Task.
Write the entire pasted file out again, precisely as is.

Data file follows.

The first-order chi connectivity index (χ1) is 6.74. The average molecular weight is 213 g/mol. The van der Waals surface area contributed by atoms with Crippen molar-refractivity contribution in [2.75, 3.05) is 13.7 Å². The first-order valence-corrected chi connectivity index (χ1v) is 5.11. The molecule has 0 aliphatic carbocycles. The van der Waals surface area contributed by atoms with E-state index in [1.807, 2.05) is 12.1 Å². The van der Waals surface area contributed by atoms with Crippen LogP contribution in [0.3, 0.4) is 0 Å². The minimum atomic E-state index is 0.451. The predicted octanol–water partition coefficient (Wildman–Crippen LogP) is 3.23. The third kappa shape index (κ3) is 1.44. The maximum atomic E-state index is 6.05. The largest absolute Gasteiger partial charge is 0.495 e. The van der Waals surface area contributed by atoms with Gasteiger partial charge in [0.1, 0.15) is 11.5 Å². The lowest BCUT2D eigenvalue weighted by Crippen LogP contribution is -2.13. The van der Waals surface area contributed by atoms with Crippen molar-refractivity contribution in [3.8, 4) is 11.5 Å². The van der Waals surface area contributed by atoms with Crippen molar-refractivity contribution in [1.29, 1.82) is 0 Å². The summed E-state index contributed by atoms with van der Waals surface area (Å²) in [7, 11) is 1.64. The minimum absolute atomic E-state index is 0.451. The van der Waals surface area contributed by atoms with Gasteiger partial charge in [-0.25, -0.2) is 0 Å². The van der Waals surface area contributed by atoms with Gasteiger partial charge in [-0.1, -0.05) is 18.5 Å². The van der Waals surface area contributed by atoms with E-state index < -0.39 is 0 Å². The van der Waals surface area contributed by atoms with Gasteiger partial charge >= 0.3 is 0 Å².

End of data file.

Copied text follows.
The first-order chi connectivity index (χ1) is 6.74. The average molecular weight is 213 g/mol. The van der Waals surface area contributed by atoms with Crippen molar-refractivity contribution in [2.75, 3.05) is 13.7 Å². The first-order valence-corrected chi connectivity index (χ1v) is 5.11. The molecule has 0 aliphatic carbocycles. The van der Waals surface area contributed by atoms with E-state index in [1.807, 2.05) is 12.1 Å². The van der Waals surface area contributed by atoms with Crippen LogP contribution in [0.3, 0.4) is 0 Å². The minimum atomic E-state index is 0.451. The predicted octanol–water partition coefficient (Wildman–Crippen LogP) is 3.23. The third kappa shape index (κ3) is 1.44. The maximum atomic E-state index is 6.05. The largest absolute Gasteiger partial charge is 0.495 e. The van der Waals surface area contributed by atoms with Gasteiger partial charge in [0.1, 0.15) is 11.5 Å². The lowest BCUT2D eigenvalue weighted by Crippen LogP contribution is -2.13. The van der Waals surface area contributed by atoms with Crippen molar-refractivity contribution in [3.8, 4) is 11.5 Å². The van der Waals surface area contributed by atoms with Crippen molar-refractivity contribution in [1.29, 1.82) is 0 Å². The summed E-state index contributed by atoms with van der Waals surface area (Å²) in [7, 11) is 1.64. The minimum absolute atomic E-state index is 0.451. The van der Waals surface area contributed by atoms with Gasteiger partial charge in [-0.25, -0.2) is 0 Å². The van der Waals surface area contributed by atoms with Gasteiger partial charge in [-0.1, -0.05) is 18.5 Å². The van der Waals surface area contributed by atoms with E-state index < -0.39 is 0 Å². The van der Waals surface area contributed by atoms with Gasteiger partial charge >= 0.3 is 0 Å².